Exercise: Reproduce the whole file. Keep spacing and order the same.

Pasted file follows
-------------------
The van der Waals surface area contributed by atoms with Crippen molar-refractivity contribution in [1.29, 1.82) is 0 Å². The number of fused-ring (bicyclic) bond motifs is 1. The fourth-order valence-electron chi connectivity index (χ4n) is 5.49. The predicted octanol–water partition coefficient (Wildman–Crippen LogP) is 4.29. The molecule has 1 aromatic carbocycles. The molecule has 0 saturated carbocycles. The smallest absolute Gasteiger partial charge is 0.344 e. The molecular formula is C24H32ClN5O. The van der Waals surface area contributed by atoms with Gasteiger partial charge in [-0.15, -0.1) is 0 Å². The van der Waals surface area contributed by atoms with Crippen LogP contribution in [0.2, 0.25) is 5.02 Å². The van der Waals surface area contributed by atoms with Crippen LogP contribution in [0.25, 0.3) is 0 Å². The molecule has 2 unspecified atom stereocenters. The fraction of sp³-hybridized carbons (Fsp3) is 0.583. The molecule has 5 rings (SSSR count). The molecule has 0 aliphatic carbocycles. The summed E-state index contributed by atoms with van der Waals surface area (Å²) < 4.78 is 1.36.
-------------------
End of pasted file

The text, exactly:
The van der Waals surface area contributed by atoms with Crippen molar-refractivity contribution in [1.29, 1.82) is 0 Å². The number of fused-ring (bicyclic) bond motifs is 1. The fourth-order valence-electron chi connectivity index (χ4n) is 5.49. The predicted octanol–water partition coefficient (Wildman–Crippen LogP) is 4.29. The molecule has 1 aromatic carbocycles. The molecule has 0 saturated carbocycles. The smallest absolute Gasteiger partial charge is 0.344 e. The molecular formula is C24H32ClN5O. The van der Waals surface area contributed by atoms with Gasteiger partial charge in [-0.15, -0.1) is 0 Å². The van der Waals surface area contributed by atoms with Crippen LogP contribution in [0.2, 0.25) is 5.02 Å². The van der Waals surface area contributed by atoms with Crippen LogP contribution in [0.25, 0.3) is 0 Å². The molecule has 2 unspecified atom stereocenters. The fraction of sp³-hybridized carbons (Fsp3) is 0.583. The molecule has 5 rings (SSSR count). The molecule has 0 aliphatic carbocycles. The summed E-state index contributed by atoms with van der Waals surface area (Å²) < 4.78 is 1.36.